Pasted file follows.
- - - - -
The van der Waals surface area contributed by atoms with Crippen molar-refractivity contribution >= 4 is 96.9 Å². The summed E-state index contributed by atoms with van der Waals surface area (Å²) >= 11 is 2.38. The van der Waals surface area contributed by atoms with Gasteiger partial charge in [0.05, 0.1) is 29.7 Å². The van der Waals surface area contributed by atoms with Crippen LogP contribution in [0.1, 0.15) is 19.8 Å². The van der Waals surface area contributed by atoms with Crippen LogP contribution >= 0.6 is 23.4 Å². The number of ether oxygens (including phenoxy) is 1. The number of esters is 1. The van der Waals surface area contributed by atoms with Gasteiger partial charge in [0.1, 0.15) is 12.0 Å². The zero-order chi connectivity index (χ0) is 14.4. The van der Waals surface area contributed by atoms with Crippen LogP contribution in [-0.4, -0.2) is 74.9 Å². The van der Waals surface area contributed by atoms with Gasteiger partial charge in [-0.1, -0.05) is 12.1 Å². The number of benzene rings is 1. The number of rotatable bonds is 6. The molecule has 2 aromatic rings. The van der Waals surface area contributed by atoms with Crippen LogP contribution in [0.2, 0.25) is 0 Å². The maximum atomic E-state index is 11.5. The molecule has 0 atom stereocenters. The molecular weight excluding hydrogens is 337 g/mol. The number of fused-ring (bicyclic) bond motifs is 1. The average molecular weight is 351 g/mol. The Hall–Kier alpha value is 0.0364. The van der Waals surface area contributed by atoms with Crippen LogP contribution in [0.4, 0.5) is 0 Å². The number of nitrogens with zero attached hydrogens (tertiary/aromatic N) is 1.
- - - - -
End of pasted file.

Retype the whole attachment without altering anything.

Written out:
The van der Waals surface area contributed by atoms with Crippen molar-refractivity contribution >= 4 is 96.9 Å². The summed E-state index contributed by atoms with van der Waals surface area (Å²) >= 11 is 2.38. The van der Waals surface area contributed by atoms with Gasteiger partial charge in [0.05, 0.1) is 29.7 Å². The van der Waals surface area contributed by atoms with Crippen LogP contribution in [0.1, 0.15) is 19.8 Å². The van der Waals surface area contributed by atoms with Crippen LogP contribution >= 0.6 is 23.4 Å². The number of ether oxygens (including phenoxy) is 1. The number of esters is 1. The van der Waals surface area contributed by atoms with Gasteiger partial charge in [0.1, 0.15) is 12.0 Å². The zero-order chi connectivity index (χ0) is 14.4. The van der Waals surface area contributed by atoms with Crippen LogP contribution in [-0.4, -0.2) is 74.9 Å². The van der Waals surface area contributed by atoms with Gasteiger partial charge in [-0.1, -0.05) is 12.1 Å². The number of benzene rings is 1. The number of rotatable bonds is 6. The molecule has 2 aromatic rings. The van der Waals surface area contributed by atoms with Crippen LogP contribution in [0.2, 0.25) is 0 Å². The maximum atomic E-state index is 11.5. The molecule has 0 atom stereocenters. The molecular weight excluding hydrogens is 337 g/mol. The number of fused-ring (bicyclic) bond motifs is 1. The average molecular weight is 351 g/mol. The Hall–Kier alpha value is 0.0364. The van der Waals surface area contributed by atoms with Crippen LogP contribution in [0.4, 0.5) is 0 Å². The number of nitrogens with zero attached hydrogens (tertiary/aromatic N) is 1.